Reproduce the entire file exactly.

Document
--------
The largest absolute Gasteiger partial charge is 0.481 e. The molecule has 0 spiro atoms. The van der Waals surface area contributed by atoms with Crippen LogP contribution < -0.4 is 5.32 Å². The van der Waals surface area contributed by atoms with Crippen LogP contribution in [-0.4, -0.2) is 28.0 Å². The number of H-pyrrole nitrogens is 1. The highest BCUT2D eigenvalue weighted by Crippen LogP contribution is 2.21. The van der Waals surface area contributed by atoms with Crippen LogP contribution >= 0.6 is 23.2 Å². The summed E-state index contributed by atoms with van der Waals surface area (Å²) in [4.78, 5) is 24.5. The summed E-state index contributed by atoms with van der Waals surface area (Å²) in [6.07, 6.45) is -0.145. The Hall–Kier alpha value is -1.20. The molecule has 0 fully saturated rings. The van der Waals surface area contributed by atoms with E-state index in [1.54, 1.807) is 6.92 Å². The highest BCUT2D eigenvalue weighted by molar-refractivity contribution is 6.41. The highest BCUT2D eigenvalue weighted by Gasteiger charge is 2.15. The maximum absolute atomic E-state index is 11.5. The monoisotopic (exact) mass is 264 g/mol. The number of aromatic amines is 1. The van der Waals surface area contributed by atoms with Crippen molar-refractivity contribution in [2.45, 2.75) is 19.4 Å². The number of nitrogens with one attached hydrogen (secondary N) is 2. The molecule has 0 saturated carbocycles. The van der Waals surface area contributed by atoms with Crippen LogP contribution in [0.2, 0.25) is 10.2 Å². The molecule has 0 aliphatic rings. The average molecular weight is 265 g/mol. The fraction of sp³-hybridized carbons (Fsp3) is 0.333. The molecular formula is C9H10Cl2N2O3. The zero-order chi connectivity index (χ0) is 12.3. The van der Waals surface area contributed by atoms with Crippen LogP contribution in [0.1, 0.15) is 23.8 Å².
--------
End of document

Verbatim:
The largest absolute Gasteiger partial charge is 0.481 e. The molecule has 0 spiro atoms. The van der Waals surface area contributed by atoms with Crippen LogP contribution < -0.4 is 5.32 Å². The van der Waals surface area contributed by atoms with Crippen LogP contribution in [-0.4, -0.2) is 28.0 Å². The number of H-pyrrole nitrogens is 1. The highest BCUT2D eigenvalue weighted by Crippen LogP contribution is 2.21. The van der Waals surface area contributed by atoms with Crippen LogP contribution >= 0.6 is 23.2 Å². The summed E-state index contributed by atoms with van der Waals surface area (Å²) in [4.78, 5) is 24.5. The summed E-state index contributed by atoms with van der Waals surface area (Å²) in [6.07, 6.45) is -0.145. The Hall–Kier alpha value is -1.20. The molecule has 0 fully saturated rings. The van der Waals surface area contributed by atoms with E-state index in [1.54, 1.807) is 6.92 Å². The highest BCUT2D eigenvalue weighted by molar-refractivity contribution is 6.41. The highest BCUT2D eigenvalue weighted by Gasteiger charge is 2.15. The maximum absolute atomic E-state index is 11.5. The monoisotopic (exact) mass is 264 g/mol. The number of aromatic amines is 1. The van der Waals surface area contributed by atoms with Crippen molar-refractivity contribution in [2.45, 2.75) is 19.4 Å². The number of nitrogens with one attached hydrogen (secondary N) is 2. The molecule has 0 saturated carbocycles. The van der Waals surface area contributed by atoms with Crippen LogP contribution in [0.2, 0.25) is 10.2 Å². The molecule has 0 aliphatic rings. The average molecular weight is 265 g/mol. The fraction of sp³-hybridized carbons (Fsp3) is 0.333. The molecular formula is C9H10Cl2N2O3. The zero-order chi connectivity index (χ0) is 12.3. The van der Waals surface area contributed by atoms with Crippen LogP contribution in [0.1, 0.15) is 23.8 Å².